Elen also informed me that some every-day products that I hadn’t even thought about contained plastic: “The average household sponge is made from plastic and even tea bags have plastic in the glue that holds them together.”
CLICK TO PLAY
THIS IS EXACTLY WHAT HAPPENS TO YOUR PLASTIC AFTER YOU PUT IT IN THE RECYCLING BIN
Thank goodness I don’t drink tea! But somehow plastic, in the last few decades, has managed to seep into every corner of our lives and we even emit plastic when we wash our synthetic clothes.
Some products from Lush to help me with go plastic free
I swapped my usual bottle of shampoo and conditioner for bars from Lush, where I also managed to find a deodorant and a moisturiser. One of the disappointing things was that the razor and the toothpaste arrived completely unnecessarily wrapped in plastic.
Toothpaste in a jar - wrapped in plastic
Showers took slightly longer as I have long thick hair, but the products from Lush were great and made my hair feel really healthy and fresh.
The deodorant was...different, I’m not sure if I would stick to the powdery bar after this week, but I will be on the hunt for an alternative.
I replaced my toothbrush for a bamboo one with carbon bristles and the toothpaste, which came in a glass jar, was made from coconut oil and bicarbonate soda. The first time I used the toothpaste I nearly threw up all over the bathroom, the wet cement-like texture takes a lot of getting used to, and I really missed that minty fresh feeling.
The Food Assembly in Swansea at Bluebell Coffee and Kitchen... The Little Valley Bakery
In terms of razors, I changed my trusty plastic-handled disposable one for an old-school metal safety razor and a pack of razor blades. The razor blades are meant to last lots longer than disposable ones, it gave a much closer shave, but it was like learning all over again. One night I nicked my ankle and didn’t stop bleeding for an hour, but all for the environment, aye!
I managed to get loo roll from an online shop called Who Gives a Crap. They sell toilet rolls in bulk without any plastic packaging and also plant lots of trees.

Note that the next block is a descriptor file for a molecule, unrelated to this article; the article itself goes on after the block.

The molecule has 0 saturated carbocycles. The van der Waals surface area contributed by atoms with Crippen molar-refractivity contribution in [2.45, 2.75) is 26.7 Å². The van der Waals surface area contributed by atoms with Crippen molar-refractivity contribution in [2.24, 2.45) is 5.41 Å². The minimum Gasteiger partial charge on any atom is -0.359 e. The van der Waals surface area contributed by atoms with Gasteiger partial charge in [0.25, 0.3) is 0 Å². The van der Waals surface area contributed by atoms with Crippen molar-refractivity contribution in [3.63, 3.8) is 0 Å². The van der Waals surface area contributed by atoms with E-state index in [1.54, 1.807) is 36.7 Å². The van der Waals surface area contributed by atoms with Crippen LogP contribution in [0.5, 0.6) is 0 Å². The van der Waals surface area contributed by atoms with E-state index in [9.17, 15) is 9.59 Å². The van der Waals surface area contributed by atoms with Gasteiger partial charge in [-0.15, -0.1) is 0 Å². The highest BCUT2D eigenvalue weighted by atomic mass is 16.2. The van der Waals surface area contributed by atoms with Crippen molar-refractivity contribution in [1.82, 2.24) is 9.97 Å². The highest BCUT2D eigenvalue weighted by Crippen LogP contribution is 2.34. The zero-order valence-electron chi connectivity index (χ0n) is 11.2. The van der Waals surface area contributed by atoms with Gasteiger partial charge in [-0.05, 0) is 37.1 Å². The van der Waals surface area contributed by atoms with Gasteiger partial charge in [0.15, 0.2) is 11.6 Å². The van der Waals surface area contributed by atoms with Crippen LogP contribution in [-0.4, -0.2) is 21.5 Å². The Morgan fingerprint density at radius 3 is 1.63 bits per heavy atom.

The actual week of being plastic free didn’t feel like too much sacrifice with the right products around me. The hardest thing was not to eat crisps. Can someone please make crisps that come in a paper bag? Hippies everywhere will love you forever.
Greggs was a saviour for lunch, as it was normally, but there are lots of things you can get there that just come in a paper bag. At other shops I also asked if they could give me a paper bag rather than plastic and lots of places were happy to oblige, especially in Swansea Market.
Cake in a paper bag rather than a plastic container. Squashed cake tastes the same
I collected any plastic that I did happen to use over the course of the week and it was significantly less than normal. By the end of the experiment there was; plastic that wrapped the vegetables, plastic from the razor and toothpaste, four pieces of post, some tablets and a straw. The straw really annoyed me.
On the Saturday I went out for food with friends and took along my trusty reusable straw. I ordered a drink and asked for no straw, but my request was not heard. My drink arrived with a straw and it was another kick in the teeth for the experiment.
We are surrounded by the hard and soft stuff that it has become automatic for so many.
This week I received an unprecedented amount of charity donation sacks in the post, and one brochure about plastic wrapped in, you guessed it, plastic.
Three plastic bags that arrived throught the post in one day
My plastic free guru Erin suggested that I return the charity sacks and adverts to sender and eventually they would get the hint.
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RESULTS OF MY WEEK WITHOUT PLASTIC
Lots of bars are switching to biodegradable plastic straws, but this can still be a problem as it still wouldn’t degrade fast enough by the time it reaches the ocean, the best way to go is paper, or grow up and don’t have one.
A leaflet about plastic, wrapped in plastic, sent to taunt me
Out of all of the plastic that is made, only 9% is recycled, 12% is incinerated and 79% goes to landfills.
I have to admit that one of the first things I did after the week was over, was buy a bag of Quavers, but I have also vowed to make some changes.
No more will I use my plastic cutlery drawer of sin, I will slowly try and replace some of my shopping staples for better alternatives such as glass ketchup bottles, refillable cleaning products and a reusable coffee cup (even the ‘paper’ ones aren’t recyclable!).
As more people start to become more plastic aware I’m hoping that product developers and supermarkets will come on board to make a world without plastic far more of a convenience.
If you want to transition in to using less plastic I recommend making a list of the everyday products that you use, which can be replaced with better options, and slowly buy alternatives.
Going plastic free isn’t something that is going to happen overnight, but every small change makes a difference.
Tips for living with less plastic
1. Bring your own shopping bag
2. Carry a reusable water bottle
3. Bring your own coffee cup
4. Pack your lunch in reusable containers
5. Say no to disposable cutlery and straws
6. Buy fabric or reusable produce bags to use in the supermarkets
7. Store left overs in glass jars
8. Get your milk delivered in glass bottles
9. Make your own cleaning products out of vinegar, lemon and bicarbonate soda
10. Use a razor with replaceable blades
11. Swap bottles of toiletries for bars
I tried to spend a week without plastic - here's what happened - Wales Online